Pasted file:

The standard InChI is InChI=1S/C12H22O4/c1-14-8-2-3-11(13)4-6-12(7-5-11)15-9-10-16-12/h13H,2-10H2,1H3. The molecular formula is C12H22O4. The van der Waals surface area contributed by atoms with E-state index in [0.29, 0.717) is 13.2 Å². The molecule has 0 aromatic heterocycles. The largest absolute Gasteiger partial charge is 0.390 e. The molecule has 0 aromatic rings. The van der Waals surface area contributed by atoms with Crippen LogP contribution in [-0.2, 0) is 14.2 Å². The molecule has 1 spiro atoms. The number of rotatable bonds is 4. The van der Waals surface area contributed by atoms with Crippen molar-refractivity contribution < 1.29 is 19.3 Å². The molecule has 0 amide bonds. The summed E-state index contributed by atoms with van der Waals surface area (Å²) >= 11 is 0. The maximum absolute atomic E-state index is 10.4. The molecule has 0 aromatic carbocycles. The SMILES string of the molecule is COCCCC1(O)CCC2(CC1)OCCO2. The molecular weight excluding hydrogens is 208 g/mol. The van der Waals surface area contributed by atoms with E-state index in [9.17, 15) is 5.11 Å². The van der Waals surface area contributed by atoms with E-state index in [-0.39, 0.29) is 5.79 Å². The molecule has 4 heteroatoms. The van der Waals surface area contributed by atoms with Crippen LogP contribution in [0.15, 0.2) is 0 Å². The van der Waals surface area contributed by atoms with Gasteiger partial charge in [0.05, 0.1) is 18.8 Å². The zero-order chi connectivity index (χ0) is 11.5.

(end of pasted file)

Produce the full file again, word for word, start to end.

The standard InChI is InChI=1S/C12H22O4/c1-14-8-2-3-11(13)4-6-12(7-5-11)15-9-10-16-12/h13H,2-10H2,1H3. The molecular formula is C12H22O4. The van der Waals surface area contributed by atoms with E-state index in [0.29, 0.717) is 13.2 Å². The molecule has 0 aromatic heterocycles. The largest absolute Gasteiger partial charge is 0.390 e. The molecule has 0 aromatic rings. The van der Waals surface area contributed by atoms with Crippen LogP contribution in [-0.2, 0) is 14.2 Å². The molecule has 1 spiro atoms. The number of rotatable bonds is 4. The van der Waals surface area contributed by atoms with Crippen molar-refractivity contribution < 1.29 is 19.3 Å². The molecule has 0 amide bonds. The summed E-state index contributed by atoms with van der Waals surface area (Å²) >= 11 is 0. The maximum absolute atomic E-state index is 10.4. The molecule has 0 aromatic carbocycles. The SMILES string of the molecule is COCCCC1(O)CCC2(CC1)OCCO2. The molecular weight excluding hydrogens is 208 g/mol. The van der Waals surface area contributed by atoms with E-state index in [9.17, 15) is 5.11 Å². The van der Waals surface area contributed by atoms with E-state index in [-0.39, 0.29) is 5.79 Å². The molecule has 4 heteroatoms. The van der Waals surface area contributed by atoms with Crippen LogP contribution in [0.15, 0.2) is 0 Å². The van der Waals surface area contributed by atoms with Gasteiger partial charge in [0.05, 0.1) is 18.8 Å². The zero-order chi connectivity index (χ0) is 11.5.